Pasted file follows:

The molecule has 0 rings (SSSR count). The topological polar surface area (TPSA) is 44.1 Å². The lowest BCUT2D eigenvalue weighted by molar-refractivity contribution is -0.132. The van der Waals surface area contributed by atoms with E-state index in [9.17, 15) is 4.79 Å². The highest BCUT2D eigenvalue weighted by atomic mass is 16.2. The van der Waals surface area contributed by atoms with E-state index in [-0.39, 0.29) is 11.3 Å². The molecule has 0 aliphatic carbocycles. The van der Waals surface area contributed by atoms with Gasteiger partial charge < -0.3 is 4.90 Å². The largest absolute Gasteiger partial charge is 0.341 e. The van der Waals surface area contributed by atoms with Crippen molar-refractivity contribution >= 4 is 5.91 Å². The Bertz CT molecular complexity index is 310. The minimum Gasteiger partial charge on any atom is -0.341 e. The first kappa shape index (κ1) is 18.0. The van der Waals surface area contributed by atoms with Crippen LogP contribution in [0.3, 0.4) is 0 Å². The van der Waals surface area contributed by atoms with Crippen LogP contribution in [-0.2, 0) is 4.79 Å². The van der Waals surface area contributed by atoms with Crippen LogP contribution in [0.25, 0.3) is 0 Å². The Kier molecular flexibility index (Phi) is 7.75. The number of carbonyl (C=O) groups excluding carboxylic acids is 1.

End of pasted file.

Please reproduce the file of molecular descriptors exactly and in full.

The molecule has 0 rings (SSSR count). The topological polar surface area (TPSA) is 44.1 Å². The lowest BCUT2D eigenvalue weighted by molar-refractivity contribution is -0.132. The van der Waals surface area contributed by atoms with E-state index in [9.17, 15) is 4.79 Å². The highest BCUT2D eigenvalue weighted by atomic mass is 16.2. The van der Waals surface area contributed by atoms with E-state index in [-0.39, 0.29) is 11.3 Å². The molecule has 0 aliphatic carbocycles. The van der Waals surface area contributed by atoms with Gasteiger partial charge < -0.3 is 4.90 Å². The largest absolute Gasteiger partial charge is 0.341 e. The van der Waals surface area contributed by atoms with Crippen molar-refractivity contribution >= 4 is 5.91 Å². The Bertz CT molecular complexity index is 310. The minimum Gasteiger partial charge on any atom is -0.341 e. The first kappa shape index (κ1) is 18.0. The van der Waals surface area contributed by atoms with Crippen LogP contribution in [0.3, 0.4) is 0 Å². The van der Waals surface area contributed by atoms with Crippen LogP contribution in [-0.2, 0) is 4.79 Å². The van der Waals surface area contributed by atoms with Crippen LogP contribution in [0.25, 0.3) is 0 Å². The Kier molecular flexibility index (Phi) is 7.75. The number of carbonyl (C=O) groups excluding carboxylic acids is 1.